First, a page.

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1935 - Dust Bowl

Dust Bowl_min.JPG

Title: 1935 - Dust Bowl


About: As high winds and choking dust swept the southern plains of America, from Texas to Nebraska people and livestock were killed and crops failed across the entire region, prompting mass migration of farming families.


The Dust Bowl was caused by several economic and agricultural factors, including federal land policies, changes in regional weather and farm economics. Crops began to fail with the onset of severe droughts, while the bare, over-plowed farmlands were exposed, and started to blow away. High winds and choking dust storms swept the southern plains of America, darkening the skies, sometimes for days at a time.  In many places, the dust drifted like snow and residents had to clear it with shovels. Dust worked its way through the cracks of even well-sealed homes, leaving a coating on food, skin and furniture, and made it difficult to breathe.

The worst dust storm occurred on April 14, 1935. News reports called the event Black Sunday. A wall of blowing sand and dust started in the Oklahoma Panhandle and spread east. As many as three million tons of topsoil are estimated to have blown off the Great Plains during Black Sunday.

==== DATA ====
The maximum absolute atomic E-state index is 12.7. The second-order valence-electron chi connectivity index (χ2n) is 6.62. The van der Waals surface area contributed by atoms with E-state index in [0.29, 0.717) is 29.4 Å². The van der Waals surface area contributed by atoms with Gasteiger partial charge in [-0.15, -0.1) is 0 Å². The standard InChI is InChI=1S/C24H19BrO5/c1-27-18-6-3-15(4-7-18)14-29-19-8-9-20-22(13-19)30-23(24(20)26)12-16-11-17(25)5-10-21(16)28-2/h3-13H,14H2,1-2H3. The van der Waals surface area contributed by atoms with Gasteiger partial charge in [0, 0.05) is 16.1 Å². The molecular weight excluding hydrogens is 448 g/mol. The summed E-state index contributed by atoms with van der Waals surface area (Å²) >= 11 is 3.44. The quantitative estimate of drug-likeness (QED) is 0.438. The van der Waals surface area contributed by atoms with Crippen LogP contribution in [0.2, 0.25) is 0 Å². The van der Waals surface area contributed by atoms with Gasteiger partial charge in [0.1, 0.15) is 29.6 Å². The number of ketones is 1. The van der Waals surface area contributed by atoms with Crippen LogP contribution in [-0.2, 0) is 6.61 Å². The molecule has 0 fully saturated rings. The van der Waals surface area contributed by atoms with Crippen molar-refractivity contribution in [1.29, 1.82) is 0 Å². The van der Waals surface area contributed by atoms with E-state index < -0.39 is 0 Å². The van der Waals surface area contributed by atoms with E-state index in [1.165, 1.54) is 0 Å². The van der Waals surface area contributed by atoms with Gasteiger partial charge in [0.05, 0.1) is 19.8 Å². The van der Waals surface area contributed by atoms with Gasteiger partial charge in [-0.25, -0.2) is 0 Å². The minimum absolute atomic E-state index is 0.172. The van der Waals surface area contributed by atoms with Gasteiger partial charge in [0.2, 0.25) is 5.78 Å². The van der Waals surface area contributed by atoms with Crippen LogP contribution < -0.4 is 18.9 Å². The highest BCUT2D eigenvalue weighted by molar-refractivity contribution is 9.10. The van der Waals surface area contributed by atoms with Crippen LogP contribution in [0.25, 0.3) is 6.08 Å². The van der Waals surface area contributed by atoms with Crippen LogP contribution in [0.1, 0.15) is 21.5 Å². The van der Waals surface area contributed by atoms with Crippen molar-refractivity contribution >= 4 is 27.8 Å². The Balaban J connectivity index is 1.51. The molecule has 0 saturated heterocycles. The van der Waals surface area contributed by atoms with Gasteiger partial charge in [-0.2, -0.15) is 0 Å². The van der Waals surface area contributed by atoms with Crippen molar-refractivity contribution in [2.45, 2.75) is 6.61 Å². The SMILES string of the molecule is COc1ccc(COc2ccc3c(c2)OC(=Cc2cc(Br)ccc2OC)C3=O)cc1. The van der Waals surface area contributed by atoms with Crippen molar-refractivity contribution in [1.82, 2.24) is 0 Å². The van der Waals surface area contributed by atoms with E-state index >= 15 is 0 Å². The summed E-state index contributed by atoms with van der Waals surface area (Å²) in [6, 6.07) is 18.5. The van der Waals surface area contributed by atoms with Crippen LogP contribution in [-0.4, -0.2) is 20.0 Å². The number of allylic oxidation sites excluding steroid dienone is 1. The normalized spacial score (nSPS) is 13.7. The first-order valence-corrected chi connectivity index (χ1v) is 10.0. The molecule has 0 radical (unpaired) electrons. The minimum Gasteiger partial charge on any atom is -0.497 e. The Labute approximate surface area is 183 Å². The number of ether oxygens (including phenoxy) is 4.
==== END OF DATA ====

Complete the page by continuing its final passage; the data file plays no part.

Roughly 2.5 million people left the Dust Bowl states—Texas, New Mexico, Colorado, Nebraska, Kansas and Oklahoma—during the 1930s. It was the largest migration in American history. Oklahoma alone lost 440,000 people to migration. Many of them, poverty-stricken, traveled west looking for work. From 1935 to 1940, roughly 250,000 Oklahoma migrants moved to California. A third settled in the state’s agriculturally rich San Joaquin Valley.

These Dust Bowl refugees (called “Okies") faced discrimination, menial labor and pitiable wages upon reaching California. Many of them lived in shantytowns and tents along irrigation ditches. 

Regular rainfall returned to the region by the end of 1939, bringing the Dust Bowl years to a close. The economic effects, however, persisted. Population declines in the worst-hit counties—where the agricultural value of the land failed to recover—continued well into the 1950s.

Decade: 1930s

Year: 1935

Region: North America

Country: USA

Disaster: Natural
Society: Economic
Society: Migration

Type: Historical Event

Impact: 8

Artist: Vlad Nikulin


Group: Genesis

Number: 35/100

Price: 0.8 ETH


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